I Shall Not Want

I Shall Not Want

Pic credits: Roberto García Ruiz

My life is rolling along at high speed without me, always just out of reach, like a tumbleweed somersaulting through the Painted Desert. Time is in a hurry to lose me, and I can’t keep up anymore. Tonight I stop running for good.

I can hear my mother in the hallway as I sit in my room of one’s own, planning to come to terms with my wayward self. Instead I find myself counting how many times the cursor on my laptop flashes in one minute, and then I start pondering the language of numbers. I conclude that math is trustworthy, dependable, stable. It lacks frailty, the passion of subjectivity. It lacks any flaws. Like my mother, math is always right.

Mom opens my bedroom door without knocking and chirps a goodnight-honey.

“Where were you all day?” she asks.

I did go cash my unemployment check, but there are hours I don’t account for. I don’t tell her where all my money went, and now my mother is jonesing. She needs a facts-fix so she can worry accordingly. I refuse to oblige her, though, because for God’s sake I’m a middle-aged woman. I don’t say a word because she hoards tidbits of information about my life and then uses them to concoct desperate stories about my doomed future. Sometimes it takes a week to deprogram her imagination.

Silently, I turn my attention to the muted TV, to CNN’s footage of the latest natural disaster.

“That’s another sign of Armageddon, you know,” she says. “Can’t you see that all these earthquakes and tsunamis and floods are the handiwork of Satan? Read your Bible!”

“Mom, I’m busy.”

“Yeah, doing what?”

“Praying.”

“You better be praying that you don’t end up homeless after I’m gone.”

“Oh my god, please.” I sigh. I roll my eyes. I drop my shoulders in defeat. I hold my breath until she’s done staring me down, until she leaves the room, and I can shut the damn door. She’s got a point, but that’s another story.

Though it’s not, really.

I get back to what I was doing before she barged in, before I went off on a mental tangent. I turn my chair around so I’m facing my desk, and I look into a tiny video camera that I imagine is mounted on my laptop to document my imminent self-intervention. I don’t know how to begin, and my wired mind starts wandering again. I look around the room.

“Everything in here is blue,” I lament to the camera. “Blue carpet. Blue walls, blue bedspread, blue curtains. When I had to move back in here last year, I thought that the room needed more blue in order to finish me off once and for all. So I brought in the blue door.”

I get up and get a piece of 3-D artwork off the wall and carefully hold it in front of the camera. It’s one foot wide and two feet tall, and it’s heavy. The blue-painted plank is adorned with an antique doorknob and a rusty but functional hinge. The moon and stars glitter in the night sky over several smaller doors made of wood, metal, glass, and paper, each with a tiny window, welcome mat, and porch light. The main entrance of the piece is a front door flanked on one side by a miniature mailbox painted in Van Gogh colors and on the other by a tree of fishes. A tiny bejeweled key is waiting on the doorstep.

“It’s an interactive piece, see? Each little door opens to reveal whatever secret is inside.” I demonstrate by opening the main door. “It says, ‘Look for the way out before venturing in.’ Aesop.” I pause. “Should have paid attention to that one.” Then I pull a yellow scroll from the little mailbox and read the message from Picasso: “‘Art is not truth. Art is a lie that makes us realize the truth.’”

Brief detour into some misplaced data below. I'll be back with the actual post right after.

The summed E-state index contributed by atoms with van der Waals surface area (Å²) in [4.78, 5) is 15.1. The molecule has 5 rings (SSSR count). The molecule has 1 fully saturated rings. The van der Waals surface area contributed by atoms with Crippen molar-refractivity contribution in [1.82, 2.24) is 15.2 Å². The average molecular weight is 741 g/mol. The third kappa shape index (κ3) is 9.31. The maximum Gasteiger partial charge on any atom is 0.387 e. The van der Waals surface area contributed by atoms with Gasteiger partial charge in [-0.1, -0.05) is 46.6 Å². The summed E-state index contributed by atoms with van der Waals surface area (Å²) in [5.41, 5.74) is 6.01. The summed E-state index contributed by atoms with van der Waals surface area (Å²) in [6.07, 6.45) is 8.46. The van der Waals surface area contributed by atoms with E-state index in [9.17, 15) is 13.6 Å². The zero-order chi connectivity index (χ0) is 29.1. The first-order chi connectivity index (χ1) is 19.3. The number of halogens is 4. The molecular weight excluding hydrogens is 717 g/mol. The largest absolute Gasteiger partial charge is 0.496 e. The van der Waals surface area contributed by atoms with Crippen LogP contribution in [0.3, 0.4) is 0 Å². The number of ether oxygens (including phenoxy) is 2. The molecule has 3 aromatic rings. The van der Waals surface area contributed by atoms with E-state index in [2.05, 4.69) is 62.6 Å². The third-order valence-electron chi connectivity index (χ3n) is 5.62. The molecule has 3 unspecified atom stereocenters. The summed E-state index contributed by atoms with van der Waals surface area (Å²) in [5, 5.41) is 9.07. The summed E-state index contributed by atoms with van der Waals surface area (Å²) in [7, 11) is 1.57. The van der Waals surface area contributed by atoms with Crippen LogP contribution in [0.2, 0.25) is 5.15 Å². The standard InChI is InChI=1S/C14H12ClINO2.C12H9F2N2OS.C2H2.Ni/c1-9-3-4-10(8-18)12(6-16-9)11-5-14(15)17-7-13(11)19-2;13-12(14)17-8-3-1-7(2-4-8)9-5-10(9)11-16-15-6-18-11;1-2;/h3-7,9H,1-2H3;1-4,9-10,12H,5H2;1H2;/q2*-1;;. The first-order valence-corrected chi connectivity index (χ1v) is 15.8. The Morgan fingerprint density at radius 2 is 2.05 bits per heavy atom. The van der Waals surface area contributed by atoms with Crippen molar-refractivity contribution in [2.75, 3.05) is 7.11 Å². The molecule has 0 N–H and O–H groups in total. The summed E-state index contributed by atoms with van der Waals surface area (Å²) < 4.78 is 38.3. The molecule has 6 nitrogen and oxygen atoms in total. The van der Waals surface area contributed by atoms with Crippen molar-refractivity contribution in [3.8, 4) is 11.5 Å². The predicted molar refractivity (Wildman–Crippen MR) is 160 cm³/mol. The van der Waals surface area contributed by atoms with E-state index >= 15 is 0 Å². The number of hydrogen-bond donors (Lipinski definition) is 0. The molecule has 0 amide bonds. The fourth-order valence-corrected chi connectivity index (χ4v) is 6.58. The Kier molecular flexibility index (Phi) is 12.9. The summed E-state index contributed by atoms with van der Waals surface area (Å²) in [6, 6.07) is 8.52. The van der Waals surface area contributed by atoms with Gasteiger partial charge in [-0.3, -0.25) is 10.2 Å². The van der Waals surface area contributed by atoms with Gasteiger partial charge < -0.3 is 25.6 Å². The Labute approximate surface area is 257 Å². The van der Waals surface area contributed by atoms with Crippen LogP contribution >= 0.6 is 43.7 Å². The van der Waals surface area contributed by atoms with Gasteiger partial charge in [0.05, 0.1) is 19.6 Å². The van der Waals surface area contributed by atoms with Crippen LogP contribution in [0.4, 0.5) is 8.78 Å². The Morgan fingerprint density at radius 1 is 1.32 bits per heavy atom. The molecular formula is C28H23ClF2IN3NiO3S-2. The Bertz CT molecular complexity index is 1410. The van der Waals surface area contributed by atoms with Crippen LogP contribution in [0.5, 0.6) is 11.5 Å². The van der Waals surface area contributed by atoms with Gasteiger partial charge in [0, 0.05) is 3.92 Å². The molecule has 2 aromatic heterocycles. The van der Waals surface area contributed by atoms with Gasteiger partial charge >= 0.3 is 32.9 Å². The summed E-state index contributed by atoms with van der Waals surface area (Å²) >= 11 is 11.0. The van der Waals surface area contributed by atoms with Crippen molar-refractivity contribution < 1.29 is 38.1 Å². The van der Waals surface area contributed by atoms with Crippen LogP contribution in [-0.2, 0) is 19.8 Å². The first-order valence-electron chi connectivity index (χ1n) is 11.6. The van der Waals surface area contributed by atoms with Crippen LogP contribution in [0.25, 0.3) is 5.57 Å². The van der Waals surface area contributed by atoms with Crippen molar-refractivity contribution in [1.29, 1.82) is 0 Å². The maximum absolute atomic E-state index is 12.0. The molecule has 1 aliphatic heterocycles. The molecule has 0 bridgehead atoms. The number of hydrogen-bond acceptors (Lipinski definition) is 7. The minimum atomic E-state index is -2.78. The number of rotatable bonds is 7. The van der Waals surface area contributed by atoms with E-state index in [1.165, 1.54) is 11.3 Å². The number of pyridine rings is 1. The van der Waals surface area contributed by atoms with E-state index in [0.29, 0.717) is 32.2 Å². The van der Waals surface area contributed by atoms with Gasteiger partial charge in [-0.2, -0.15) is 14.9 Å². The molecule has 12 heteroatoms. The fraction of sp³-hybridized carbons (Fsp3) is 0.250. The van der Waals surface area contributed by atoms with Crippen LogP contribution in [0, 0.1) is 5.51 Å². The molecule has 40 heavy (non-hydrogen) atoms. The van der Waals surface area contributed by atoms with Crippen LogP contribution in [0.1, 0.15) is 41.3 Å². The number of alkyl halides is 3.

I made the Doors of Divine Options back when I stopped going to work. Before my husband abandoned me, before I was evicted and had to move into my mother’s spare bedroom. Now I spend my days hiding the illicit nature of my everyday life.

But tonight I’m going to stop all that. I am going to take the last step out of denial. I’m ready to say this is the last time for the last time. I am determined to talk myself into doing the right thing. By admitting my secret out loud I will make a gigantic cathartic leap and finally catch up with my fugitive former self without having to pay the dignity tax that a public confession entails. Otherwise I will never get to the point of redemption.

I can get straight on my own. In twenty-five words or less.

Right after I do my last hit.

“Okay. This is really The Last Time,” I say to the imaginary camera. I snort the rest of my coke, lick the baggie, and I’m immediately consumed by the overwhelming need to do more.

“No, no more! That was really the last time!”

An awful dread grips me. My head is noisy with ugly words competing for exposure, but I cannot bring myself to utter them, cannot bear to hear them.

Liar!

Fuck-up!

Loser!

I clamp my hands over my ears, holding in the words screaming in my head.

Coke-head!

Addict!

I try to swallow the hard lump of grief that’s growing in my throat so I can get the words out. But I just stare mutely at the camera, paralyzed, so great is the mounting pressure of what’s become a lonely, excruciating moment of shame. I’m losing it, like a director who is running out of light before filming the final, crucial scene.

My last bit of hope vanishes in a pathetic whimper.

“OhGodhelpmeplease! God!”

But I know He’s not coming for me, not tonight.

Wendy Cobourne is a journalist and college writing tutor who spends her extra time on creative writing. Her first poetry submission was to a contest for youngsters to Ladies’ Home Journal at age eight. The winning entry was later to be discovered as plagiarized. So she learned to accept a “declined” submission at an early age. She’s recently had a poem, short story, and a microfiction piece published in several online journals.

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